Letters — 13 September 2013 — by Karin Westdyk

Dear Editor,

Biologically appropriate technology is designed to do no harm to the environment – the air, water and soil in which we, and all animals, depend on for life. It is working with nature, not against it. It is learning from and respecting nature. An example of biologically appropriate technology would be energy, produced on site where needed, from renewable sources.

Interestingly, energy is an area where humans have made some serious wrong turns and where we should have learned that we must be very careful about who is telling us what and why. Having been an environmental journalist turned anti-nuclear/pro-renewable energy activist, I am seeing similar patterns in the debate over GMO corn as existed in the nuclear debate. The parallels lie in how the public was sold on nuclear power back when there was controversy and concern that nuclear power might not be “ biologically appropriate technology.” Touted as being “safe, clean, and too cheap to meter” by the industries that financially benefited, nuclear energy turned out to be an expensive environmental nightmare, costing trillions, and many lives. We still do not have a clue as to how to safely deal with the waste which must be monitored in some cases for 250,000 years, and Fukushima is an ongoing out-of-control environmental disaster contaminating water daily with ionizing radiation that flows to the open sea.

The truth was that atomic power was developed as a weapon of war and the most terrible weapon ever produced. The only reason we developed nuclear power was for the production of material for nuclear bombs, as nuclear power is truly an absurd way to boil water. It is a classic example of a biologically inappropriate technology sold to the public via those who would benefit.

When there is controversy regarding a technology or question on how to view it, it would seem best to stay on the side of caution. So, we ask ourselves, is genetically modified seed (ie: GMO corn, etc.) biologically appropriate technology? That depends on who is doing the viewing. Those who will gain the dollars gleaned from having mass control over the world’s food production will view it as appropriate.

Those who understand the Creator’s command to “respect all that I have created” will do all they can to stop GMO corn from tainting the perfect food given to us by the Creator. Genetically modified corn is designed to cross pollinate and then take over a species of plants, not unlike an invasive.

Those who will pay the higher cost in health, dollars, and labor will view GMO with a skeptic eye as farmers across the globe have regretted the day they planted their first GMO seeds – now tied even more tightly to a system that forces them to pay all their profits to the next crops even greater needs for chemical remedies that destroy the soil and water, kill bees, birds, and other animals. Small farmers in India have committed suicide due to the havoc caused by planting genetically modified seed crops. As Dr. Vandana Shiva states, “Control over seed is the first link in the food chain because seed is the source of life. When a corporation controls seed, it controls especially the life of the farmer.”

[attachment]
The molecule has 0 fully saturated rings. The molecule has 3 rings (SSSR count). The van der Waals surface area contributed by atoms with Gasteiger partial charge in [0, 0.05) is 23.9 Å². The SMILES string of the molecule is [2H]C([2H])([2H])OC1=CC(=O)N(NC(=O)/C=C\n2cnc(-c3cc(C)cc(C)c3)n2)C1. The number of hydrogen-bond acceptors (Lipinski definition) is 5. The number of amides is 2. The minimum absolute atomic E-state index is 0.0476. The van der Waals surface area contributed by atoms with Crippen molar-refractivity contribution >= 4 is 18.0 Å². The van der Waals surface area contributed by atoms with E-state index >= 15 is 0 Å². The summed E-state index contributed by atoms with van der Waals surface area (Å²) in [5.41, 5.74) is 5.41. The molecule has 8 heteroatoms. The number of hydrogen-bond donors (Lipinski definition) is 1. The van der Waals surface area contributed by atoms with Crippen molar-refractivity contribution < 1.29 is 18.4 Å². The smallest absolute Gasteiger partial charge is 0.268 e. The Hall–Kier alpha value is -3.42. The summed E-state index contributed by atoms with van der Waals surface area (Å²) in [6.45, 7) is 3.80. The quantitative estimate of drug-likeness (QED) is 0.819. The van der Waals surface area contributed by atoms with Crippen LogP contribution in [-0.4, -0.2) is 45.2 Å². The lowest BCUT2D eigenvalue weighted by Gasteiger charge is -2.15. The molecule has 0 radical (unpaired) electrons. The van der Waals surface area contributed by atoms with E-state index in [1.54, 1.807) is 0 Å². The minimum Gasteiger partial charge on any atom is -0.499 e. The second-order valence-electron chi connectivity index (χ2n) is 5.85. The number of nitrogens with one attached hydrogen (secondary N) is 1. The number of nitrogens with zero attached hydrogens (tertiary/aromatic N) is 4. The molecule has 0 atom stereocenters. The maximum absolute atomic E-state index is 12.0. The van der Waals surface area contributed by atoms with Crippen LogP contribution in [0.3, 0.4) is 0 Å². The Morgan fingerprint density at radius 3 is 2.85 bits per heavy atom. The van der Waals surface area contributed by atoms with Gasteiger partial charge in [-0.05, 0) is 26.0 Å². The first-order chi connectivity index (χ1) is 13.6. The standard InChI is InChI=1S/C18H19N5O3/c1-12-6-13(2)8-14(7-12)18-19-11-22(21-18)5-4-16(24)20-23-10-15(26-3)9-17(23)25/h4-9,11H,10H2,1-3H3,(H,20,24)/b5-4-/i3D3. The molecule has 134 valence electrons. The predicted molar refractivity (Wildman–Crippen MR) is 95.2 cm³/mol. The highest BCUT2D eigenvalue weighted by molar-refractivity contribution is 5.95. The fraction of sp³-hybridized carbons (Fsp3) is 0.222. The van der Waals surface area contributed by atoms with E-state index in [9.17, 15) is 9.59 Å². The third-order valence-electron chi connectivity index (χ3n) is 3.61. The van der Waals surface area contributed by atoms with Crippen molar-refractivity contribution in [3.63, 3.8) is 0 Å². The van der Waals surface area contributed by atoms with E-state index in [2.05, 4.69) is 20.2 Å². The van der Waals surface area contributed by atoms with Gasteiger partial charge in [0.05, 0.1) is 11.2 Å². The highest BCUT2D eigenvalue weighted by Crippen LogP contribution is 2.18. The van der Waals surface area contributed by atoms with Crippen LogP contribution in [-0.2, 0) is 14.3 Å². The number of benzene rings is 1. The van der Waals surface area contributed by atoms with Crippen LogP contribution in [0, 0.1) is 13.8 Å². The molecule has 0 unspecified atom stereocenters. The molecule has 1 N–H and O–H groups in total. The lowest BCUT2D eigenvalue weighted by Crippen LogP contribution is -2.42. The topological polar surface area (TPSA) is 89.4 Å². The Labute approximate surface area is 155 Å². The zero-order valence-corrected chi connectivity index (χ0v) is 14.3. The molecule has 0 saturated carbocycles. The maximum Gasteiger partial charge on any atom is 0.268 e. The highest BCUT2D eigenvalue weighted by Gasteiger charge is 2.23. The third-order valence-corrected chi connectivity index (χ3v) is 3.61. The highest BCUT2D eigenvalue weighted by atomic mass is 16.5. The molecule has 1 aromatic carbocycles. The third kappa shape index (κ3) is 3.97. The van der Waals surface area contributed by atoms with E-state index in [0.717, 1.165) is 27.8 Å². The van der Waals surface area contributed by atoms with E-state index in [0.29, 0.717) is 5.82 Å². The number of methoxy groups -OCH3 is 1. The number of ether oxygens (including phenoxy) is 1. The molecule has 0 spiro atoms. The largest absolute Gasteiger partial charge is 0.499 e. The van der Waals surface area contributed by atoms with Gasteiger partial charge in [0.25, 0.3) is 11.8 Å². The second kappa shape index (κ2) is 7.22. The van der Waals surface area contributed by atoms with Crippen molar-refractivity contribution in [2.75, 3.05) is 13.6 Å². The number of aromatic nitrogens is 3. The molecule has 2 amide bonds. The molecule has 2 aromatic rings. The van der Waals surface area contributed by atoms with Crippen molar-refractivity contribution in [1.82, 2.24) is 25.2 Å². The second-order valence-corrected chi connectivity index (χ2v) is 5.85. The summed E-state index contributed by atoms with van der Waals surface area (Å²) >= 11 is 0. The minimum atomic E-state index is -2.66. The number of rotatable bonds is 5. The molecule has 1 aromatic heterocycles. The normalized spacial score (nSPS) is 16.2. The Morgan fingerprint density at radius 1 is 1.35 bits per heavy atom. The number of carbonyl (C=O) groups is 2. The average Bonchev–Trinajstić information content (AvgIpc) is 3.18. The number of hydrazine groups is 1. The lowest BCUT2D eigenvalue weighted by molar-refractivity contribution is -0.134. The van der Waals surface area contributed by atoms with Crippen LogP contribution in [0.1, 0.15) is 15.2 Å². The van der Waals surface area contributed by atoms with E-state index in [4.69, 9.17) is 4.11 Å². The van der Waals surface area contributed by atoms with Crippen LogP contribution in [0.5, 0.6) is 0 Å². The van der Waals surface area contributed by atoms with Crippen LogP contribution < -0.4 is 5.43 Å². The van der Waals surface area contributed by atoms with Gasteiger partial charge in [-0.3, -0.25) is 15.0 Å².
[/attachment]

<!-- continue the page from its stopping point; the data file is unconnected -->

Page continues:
And then there are the rest of us who will be forced to eat the stuff and feed it to our children, bearing the cost to our health and welfare — benefiting another portion of the equation, also heavily invested in the chemical/oil industries – the pharmaceutical/drug companies for we use their products when we get sick.

Several examples of biologically appropriate technology with regard to agriculture would be: biochar — an ancient custom of burning cleared-land plant material in special ovens or underground, creating a carbon based soil amendment that serves the soil for hundreds of years, while keeping the carbon out of the atmosphere; simple composting; and using safe plant based pesticides such as neem. Sustainable agriculture should be sustainable for the people – not the corporations who “modify/manipulate” a gift from nature for their own benefit.

We are the ones who must carefully research before deciding. Do we keep Belize pure and free from the stranglehold of U.S. and multinational corporations, or do we allow it to be swallowed up by the tsunami of greed and “bad for the environment” technology that has negatively impacted so many other countries? There is a growing body of evidence to substantiate the huge problems others have experienced by buying into the sales pitch of Monsanto and Syngenta.

When in doubt, I always say, “Follow the money”.

Karin Westdyk
Cayo District

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